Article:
Affective control in new collaborative work: Communal fantasies of purpose, growth and belonging

Item Type Journal paper
Abstract

We examine the increasing popularity of collaborative work practices to understand its consequences for organizational control. Applying a Lacanian framework, we pay attention to how this (re-)emerging trend of collaborative work is underpinned by affect-laden fantasies of community-driven co-creation. Based on a multi-source study design to explore collaborative work, we identified three interrelated fantasies that arouse passionate attachments to
collaborative community involvement: a spiritual fantasy of ‘purpose,’ an entrepreneurial fantasy of ‘growth,’ and a tribal fantasy of ‘belonging.’ To preserve the relevance of Lacan’s
thought for the inquiry of distributed, post-heroic, and post-hierarchical work practice, we propose the notion of ‘communal Other.’ This notion provides insights into the unfolding of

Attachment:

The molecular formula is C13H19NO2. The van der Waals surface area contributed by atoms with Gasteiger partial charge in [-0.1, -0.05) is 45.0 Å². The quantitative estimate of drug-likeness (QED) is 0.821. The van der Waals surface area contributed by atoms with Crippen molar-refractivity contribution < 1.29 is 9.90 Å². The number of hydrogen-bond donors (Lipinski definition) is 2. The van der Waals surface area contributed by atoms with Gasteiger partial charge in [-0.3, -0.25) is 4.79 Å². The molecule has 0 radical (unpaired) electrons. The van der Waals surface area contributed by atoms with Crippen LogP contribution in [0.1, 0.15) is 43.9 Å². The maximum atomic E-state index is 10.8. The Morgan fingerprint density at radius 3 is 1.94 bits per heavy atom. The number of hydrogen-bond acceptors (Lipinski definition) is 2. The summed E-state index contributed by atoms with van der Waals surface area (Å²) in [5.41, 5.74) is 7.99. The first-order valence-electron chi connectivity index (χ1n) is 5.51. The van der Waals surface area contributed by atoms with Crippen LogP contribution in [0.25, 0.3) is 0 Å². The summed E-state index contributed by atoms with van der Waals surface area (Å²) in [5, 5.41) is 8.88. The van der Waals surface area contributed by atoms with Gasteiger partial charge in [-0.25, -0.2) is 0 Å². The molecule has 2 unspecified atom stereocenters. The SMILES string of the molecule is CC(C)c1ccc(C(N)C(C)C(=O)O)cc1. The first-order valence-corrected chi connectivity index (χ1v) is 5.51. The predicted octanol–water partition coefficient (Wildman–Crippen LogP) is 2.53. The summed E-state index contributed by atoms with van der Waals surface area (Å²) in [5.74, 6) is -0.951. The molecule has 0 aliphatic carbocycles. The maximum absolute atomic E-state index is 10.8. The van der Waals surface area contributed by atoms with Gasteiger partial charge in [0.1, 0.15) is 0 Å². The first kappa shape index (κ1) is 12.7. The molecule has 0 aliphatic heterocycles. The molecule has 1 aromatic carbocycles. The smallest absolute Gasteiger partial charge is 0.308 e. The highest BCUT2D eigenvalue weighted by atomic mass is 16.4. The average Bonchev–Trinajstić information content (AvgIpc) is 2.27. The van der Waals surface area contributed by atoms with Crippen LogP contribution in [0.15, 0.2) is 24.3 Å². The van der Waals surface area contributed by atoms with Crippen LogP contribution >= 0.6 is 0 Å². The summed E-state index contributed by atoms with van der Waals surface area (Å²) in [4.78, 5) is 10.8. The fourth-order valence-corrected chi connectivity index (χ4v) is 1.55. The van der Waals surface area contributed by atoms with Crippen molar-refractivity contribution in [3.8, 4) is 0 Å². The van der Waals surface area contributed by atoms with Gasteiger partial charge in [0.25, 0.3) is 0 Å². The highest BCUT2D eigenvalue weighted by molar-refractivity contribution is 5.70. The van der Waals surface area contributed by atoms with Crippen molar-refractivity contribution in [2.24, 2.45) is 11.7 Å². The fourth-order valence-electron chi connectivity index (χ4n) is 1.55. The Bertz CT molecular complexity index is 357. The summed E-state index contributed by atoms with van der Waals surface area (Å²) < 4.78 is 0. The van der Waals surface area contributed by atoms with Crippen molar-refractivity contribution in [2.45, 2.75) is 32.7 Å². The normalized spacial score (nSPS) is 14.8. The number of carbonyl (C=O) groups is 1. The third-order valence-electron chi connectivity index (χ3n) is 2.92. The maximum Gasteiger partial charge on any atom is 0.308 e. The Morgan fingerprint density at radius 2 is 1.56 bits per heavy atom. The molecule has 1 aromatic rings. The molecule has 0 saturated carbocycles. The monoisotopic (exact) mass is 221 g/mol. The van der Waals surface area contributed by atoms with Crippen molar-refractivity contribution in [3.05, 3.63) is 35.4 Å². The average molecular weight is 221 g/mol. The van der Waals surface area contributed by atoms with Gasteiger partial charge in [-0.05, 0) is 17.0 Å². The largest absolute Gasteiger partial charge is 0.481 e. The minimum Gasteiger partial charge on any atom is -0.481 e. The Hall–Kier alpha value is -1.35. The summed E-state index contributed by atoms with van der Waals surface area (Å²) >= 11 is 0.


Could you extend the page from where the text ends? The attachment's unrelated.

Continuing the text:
control through the fantasmatic desire for wholeness by working in collaborative communities. Conceptually, we theorize how tensions between the paradoxical enjoyment of pleasure and
pain – what Lacan called ‘jouissance’ – highlight the central importance of affective control in collaborative work.

Authors Resch, Bernhard; Hoyer, Patrizia & Steyaert, Chris
Journal or Publication Title Organization Studies
Language English
Keywords Collaborative work, community, affective control, Lacan, fantasy, jouissance, paradoxical tension
Subjects business studies
social sciences
cultural studies
HSG Classification contribution to scientific community
HSG Profile Area SoM - Business Innovation
Refereed Yes
Date 25 July 2020
Publisher SAGE journals
ISSN 0170-8406
Publisher DOI 10.1177/0170840620941616
Depositing User Christina Ihasz
Date Deposited 15 Jul 2020 09:24
Last Modified 15 Sep 2020 08:33
URI: https://www.alexandria.unisg.ch/publications/260678

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Citation

Resch, Bernhard; Hoyer, Patrizia & Steyaert, Chris (2020) Affective control in new collaborative work: Communal fantasies of purpose, growth and belonging. Organization Studies, ISSN 0170-8406

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https://www.alexandria.unisg.ch/id/eprint/260678
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